Unhealthy Diet of High Socioeconomic Children of Color: Marginalization-Related Diminished Returns

Research Article

Int J Nutr Sci. 2022; 7(1): 1061.

Unhealthy Diet of High Socioeconomic Children of Color: Marginalization-Related Diminished Returns

Assari S1,2,3*, Najand B1 and Bazargan M2,3

1Marginalization-Related Diminished Returns (MDRs) Research Center, Charles R Drew University of Medicine and Science, Los Angeles, California, USA

2Department of Family Medicine, Charles R Drew University of Medicine and Science, Los Angeles, California, USA

3Department of Urban Public Health, Charles R Drew University of Medicine and Science, Los Angeles, California, USA

*Corresponding author: Shervin Assari, Marginalization-Related Diminished Returns (MDRs) Research Center, Charles R Drew University of Medicine and Science, 1731 E 120th St, Los Angeles, California, USA

Received: January 05, 2022; Accepted: February 08, 2022; Published: February 15, 2022


Background: While socioeconomic status (SES) indicators such as parental educational attainment and household income are among the primary drivers of individual health, the effects of household SES indicators (for example, parental educational attainment and family income) on health behaviors such as a healthy diet may differ by ethnicity, as discussed by the Marginalization related Diminished Returns (MDRs) phenomenon.

Objectives: Built on the MDRs, this study had two aims: first, to test the associations between family SES indicators (parental educational attainment and household income) and diet quality, and second, to test ethnic variation in these associations.

Materials and Methods: This longitudinal study used the Adolescent Brain Cognitive Development (ABCD) baseline and year 2 data. Participants included 5,856 individuals who were either Black, White, Latino, or non-Latino. Age, sex, family structure (parental marital status), parental education, and family income were studied. The outcomes were the amount and frequency of consuming fish, soup, vegetables, fruits, hot dogs, French fries, ketchup, soda, and sugary beverages. Linear regression was used for performing the main data analysis.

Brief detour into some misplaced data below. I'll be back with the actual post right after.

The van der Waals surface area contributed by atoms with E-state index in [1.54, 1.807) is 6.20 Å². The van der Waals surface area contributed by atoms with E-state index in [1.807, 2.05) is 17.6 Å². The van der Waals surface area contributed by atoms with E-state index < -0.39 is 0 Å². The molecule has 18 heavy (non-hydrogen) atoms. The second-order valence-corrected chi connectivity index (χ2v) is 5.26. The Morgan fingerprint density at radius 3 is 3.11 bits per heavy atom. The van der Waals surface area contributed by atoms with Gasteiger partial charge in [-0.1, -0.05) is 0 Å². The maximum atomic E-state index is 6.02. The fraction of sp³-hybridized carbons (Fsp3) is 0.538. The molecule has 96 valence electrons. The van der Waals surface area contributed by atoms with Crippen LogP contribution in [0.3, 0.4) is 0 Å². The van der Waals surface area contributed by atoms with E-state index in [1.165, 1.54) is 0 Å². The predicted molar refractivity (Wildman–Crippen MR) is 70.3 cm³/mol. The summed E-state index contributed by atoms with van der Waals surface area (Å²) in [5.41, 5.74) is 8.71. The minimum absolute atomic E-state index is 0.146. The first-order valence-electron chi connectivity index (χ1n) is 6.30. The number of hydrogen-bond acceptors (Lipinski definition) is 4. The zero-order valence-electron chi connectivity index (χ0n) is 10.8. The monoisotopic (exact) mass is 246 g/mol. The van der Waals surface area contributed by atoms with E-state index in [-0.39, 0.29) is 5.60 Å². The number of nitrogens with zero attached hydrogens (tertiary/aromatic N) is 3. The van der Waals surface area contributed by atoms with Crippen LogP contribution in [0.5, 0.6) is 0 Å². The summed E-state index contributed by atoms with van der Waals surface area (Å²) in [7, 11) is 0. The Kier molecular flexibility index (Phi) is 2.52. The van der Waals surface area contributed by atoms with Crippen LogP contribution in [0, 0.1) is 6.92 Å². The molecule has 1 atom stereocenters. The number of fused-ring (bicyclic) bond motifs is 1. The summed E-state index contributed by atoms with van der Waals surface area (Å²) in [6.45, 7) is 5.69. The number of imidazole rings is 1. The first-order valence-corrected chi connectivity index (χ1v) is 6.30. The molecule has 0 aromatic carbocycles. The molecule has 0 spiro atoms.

Results: Overall, high educational attainment and family income showed a positive association with fruit consumption and a negative association with the consumption of hot dogs, fries, soda, and sugary beverages in the overall population. We documented statistically significant interactions between ethnicity and educational attainment and household income on our dietary habits of interest, indicating weaker associations between family SES and diet in Black and Latino than non-Latino White individuals.

Conclusion: We observe that household SES differently improves the dietary quality of diverse ethnic groups. Due to MDRs of education and income in ethnic minorities, children from highly educated and high-income families eat less healthily than their non-Latino White counterparts. This finding is in line with the MDRs framework that ethnic health disparities sustain across class lines.

Keywords: Educational attainment; Diet; Socioeconomic status; Population groups